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DU Alumna Stands Up for Climate Science

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Alyssa Hurst

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Alyssa Hurst
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Alyssa.Hurst@du.edu

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When Donald Trump was elected president, University of Denver alumna Maria Caffrey was working as a scientist for the National Parks Service (NPS), preparing coastal climate change predictions to guide the agency’s planning and programming. Though candidate Trump had called climate change a hoax on several occasions, Caffrey was told to carry on with business as usual.

“I was a government scientist. I wasn’t a political appointment, so my work, as I saw it, could continue as it always had — delivering the best science to the American people,” Caffrey says.

Little did she know then that her career and future were on the line, about to become casualties of the kind of politicization that scientists have long deplored. Over the next few years, Caffrey would find herself at the center of a battle over censorship and of numerous media inquiries into the fate of “settled science” in a controversial administration. 

“As the [Trump] administration started to get more involved in day-to-day operations, things started to get a little stranger,” Caffrey recalls. “Suddenly people were a little more hesitant to publicly talk about climate change.”

At the time, Caffrey, who graduated from DU in 2007 with a master’s in geography, was preparing scenarios about the agency’s 118 coastal parks. Her findings, scheduled for publication in 2016, were expected to draw some serious media and scientific attention. But the publication date kept retreating, and Caffrey stepped away from the NPS for maternity leave.

That’s when the trouble started.

“It was while I was on maternity leave that I had a colleague reach out to me and say that people very high up in the NPS system were editing my report to take out anywhere where I mentioned that humans are the cause of climate change,” Caffrey recalls.

For Caffrey, that was unacceptable, so she began mounting her arguments against the move to censor information that is largely regarded — by the research community and countless environmental bodies worldwide — as settled science. In no time, Caffrey’s battle captured the attention of “Reveal” reporter Elizabeth Shogren, who produced a podcast episode on the squabble.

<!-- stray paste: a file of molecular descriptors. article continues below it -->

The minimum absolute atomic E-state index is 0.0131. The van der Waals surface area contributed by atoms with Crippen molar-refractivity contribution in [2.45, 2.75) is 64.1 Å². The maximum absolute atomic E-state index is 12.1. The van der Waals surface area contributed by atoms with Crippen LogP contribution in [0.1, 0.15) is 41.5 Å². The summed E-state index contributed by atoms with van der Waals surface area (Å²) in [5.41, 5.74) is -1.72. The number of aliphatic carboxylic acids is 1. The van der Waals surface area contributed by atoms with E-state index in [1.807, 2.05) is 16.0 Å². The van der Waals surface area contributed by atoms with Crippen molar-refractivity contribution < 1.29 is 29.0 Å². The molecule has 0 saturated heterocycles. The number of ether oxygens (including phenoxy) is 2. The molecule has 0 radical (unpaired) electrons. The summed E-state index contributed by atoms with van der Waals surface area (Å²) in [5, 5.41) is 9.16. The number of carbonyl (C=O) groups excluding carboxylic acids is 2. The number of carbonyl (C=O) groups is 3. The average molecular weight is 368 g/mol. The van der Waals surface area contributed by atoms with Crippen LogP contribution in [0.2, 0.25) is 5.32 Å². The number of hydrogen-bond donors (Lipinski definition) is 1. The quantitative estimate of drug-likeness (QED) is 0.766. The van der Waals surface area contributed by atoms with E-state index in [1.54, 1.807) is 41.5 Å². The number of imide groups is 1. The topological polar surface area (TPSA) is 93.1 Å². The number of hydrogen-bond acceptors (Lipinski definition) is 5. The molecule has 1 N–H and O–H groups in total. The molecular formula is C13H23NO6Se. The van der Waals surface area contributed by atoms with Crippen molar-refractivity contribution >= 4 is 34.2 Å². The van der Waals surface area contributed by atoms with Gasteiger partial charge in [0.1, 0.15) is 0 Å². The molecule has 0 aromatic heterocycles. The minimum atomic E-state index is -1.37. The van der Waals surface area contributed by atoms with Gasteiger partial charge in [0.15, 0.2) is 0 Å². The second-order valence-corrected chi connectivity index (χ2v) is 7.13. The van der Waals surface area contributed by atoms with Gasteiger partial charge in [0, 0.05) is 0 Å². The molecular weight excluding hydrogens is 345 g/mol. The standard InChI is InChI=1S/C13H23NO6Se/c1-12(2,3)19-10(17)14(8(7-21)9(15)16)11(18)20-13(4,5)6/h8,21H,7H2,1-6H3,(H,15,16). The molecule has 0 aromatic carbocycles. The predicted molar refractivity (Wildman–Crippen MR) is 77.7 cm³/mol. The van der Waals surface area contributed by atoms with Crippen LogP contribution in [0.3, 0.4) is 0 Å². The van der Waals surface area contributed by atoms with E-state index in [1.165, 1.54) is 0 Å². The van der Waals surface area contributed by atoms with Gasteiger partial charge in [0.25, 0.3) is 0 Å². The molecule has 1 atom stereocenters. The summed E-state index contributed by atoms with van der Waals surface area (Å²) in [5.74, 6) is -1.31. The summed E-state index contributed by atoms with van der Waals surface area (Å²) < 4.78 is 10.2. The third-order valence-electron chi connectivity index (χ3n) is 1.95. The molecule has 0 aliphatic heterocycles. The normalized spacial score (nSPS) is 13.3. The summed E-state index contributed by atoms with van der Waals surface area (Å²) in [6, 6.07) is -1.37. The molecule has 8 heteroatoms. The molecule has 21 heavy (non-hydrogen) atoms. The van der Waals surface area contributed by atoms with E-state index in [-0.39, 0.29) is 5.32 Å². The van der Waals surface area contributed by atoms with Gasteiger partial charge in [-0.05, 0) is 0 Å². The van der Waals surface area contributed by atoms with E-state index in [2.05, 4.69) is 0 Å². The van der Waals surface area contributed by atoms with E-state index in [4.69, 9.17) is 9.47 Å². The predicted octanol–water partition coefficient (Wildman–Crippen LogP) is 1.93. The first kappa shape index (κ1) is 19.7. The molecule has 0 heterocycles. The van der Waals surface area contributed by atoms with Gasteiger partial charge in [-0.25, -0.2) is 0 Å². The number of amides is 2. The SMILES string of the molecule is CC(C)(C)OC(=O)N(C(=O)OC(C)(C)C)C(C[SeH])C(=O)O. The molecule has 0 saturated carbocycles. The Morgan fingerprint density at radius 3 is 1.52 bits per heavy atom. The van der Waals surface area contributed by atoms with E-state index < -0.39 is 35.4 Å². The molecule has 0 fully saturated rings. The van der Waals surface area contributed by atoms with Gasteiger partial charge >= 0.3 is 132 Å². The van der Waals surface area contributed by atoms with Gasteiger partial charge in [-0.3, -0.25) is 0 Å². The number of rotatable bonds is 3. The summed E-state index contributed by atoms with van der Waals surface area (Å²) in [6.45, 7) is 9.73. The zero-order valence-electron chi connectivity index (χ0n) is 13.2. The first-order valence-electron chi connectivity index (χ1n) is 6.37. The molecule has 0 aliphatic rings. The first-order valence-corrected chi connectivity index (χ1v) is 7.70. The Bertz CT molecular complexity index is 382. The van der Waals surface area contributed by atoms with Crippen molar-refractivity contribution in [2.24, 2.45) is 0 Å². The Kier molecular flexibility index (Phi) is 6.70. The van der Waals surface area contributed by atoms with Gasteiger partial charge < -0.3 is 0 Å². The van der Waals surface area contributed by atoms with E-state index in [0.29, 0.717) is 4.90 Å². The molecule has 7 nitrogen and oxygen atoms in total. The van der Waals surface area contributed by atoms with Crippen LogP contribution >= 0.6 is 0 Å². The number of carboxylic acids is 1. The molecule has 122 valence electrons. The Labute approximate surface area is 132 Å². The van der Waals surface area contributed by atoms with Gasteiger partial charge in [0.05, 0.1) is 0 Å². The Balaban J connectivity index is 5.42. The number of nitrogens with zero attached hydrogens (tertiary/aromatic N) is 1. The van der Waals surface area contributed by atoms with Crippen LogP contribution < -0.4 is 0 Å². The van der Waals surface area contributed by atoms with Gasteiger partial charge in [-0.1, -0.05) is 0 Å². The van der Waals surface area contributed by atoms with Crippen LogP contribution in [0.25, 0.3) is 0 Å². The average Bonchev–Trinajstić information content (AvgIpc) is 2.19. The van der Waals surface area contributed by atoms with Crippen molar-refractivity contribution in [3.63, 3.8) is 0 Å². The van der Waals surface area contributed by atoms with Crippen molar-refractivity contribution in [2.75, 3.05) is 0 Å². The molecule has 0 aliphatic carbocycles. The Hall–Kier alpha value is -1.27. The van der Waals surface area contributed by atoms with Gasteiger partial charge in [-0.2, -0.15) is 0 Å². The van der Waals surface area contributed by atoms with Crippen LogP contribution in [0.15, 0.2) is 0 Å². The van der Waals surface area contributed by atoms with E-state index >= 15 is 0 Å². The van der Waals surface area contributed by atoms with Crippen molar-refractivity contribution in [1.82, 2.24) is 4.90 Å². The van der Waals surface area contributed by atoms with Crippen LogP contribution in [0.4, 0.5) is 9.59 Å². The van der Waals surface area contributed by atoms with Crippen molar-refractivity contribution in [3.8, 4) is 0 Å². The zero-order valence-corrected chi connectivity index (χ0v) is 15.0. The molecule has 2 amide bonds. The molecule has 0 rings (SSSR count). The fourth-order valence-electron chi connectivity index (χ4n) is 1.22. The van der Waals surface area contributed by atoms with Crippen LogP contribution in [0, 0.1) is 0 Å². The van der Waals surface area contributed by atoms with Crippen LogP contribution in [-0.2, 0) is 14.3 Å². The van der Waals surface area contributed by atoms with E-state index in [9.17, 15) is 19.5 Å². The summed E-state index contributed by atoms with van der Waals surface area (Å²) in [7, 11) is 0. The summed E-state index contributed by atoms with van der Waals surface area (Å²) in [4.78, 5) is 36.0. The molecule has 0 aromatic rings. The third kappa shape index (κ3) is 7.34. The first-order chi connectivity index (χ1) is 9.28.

Ultimately, negative press and continued pushback led to the NPS publishing her report in May 2018. But less than a year later, Caffrey found herself without a job when the NPS declined to renew her funding. The agency even denied her request to volunteer her services, she says.

Since leaving the NPS, Caffrey has continued her fight for the integrity of research and for the protection of scientists. With the help of the Climate Science Legal Defense Fund, she filed a whistleblower complaint against the Trump administration and testified to Congress, sharing her concerns about the politicization of climate research. She was also invited to speak at the 2020 Democratic National Convention. There, she told the assembled delegates about how her experience at the NPS has affected her life and career.

“It felt like I had fallen into some alternate reality where colleagues who were totally on board with the science, who would never question it, who considered this settled science, were suddenly overnight telling me I have to edit my words to suit a political agenda,” she says. “It was shocking that we would do that.”

Caffrey calls the experience harrowing, and with her whistleblower complaint on the table, it isn’t over yet. But through it all — the job loss, the harsh criticism, the damage to her career — she has remained focused on the threat of climate change.

“You might think of climate change as this gradual warming, but there are so many other events that are going to punctuate that time. In the West, we are covered in smoke from wildfire. We have an unprecedented number of hurricanes that have made it through the Atlantic this season,” Caffrey says. “We don’t have time to sit out. We need to be taking action now. … That’s why I felt it was really important to fight back.”

What’s more, Caffrey wanted to set an example for her daughter. “When you’re being bullied into something you know isn’t right, I think it’s important to stand up for that. I wasn’t going to take that kind of bullying. I was going to stay calm and keep doing my work.”

In the months since losing her position, Caffrey has succeeded in bringing national attention to the plight of climate scientists under the Trump administration. Although she has emerged as an effective activist, that’s not the work she loves and longs for.  

“I would really like to be able to get back to work,” she says. “I’d like to go back to my quiet life where I can do my best to contribute to America’s legacy, which is its public lands.”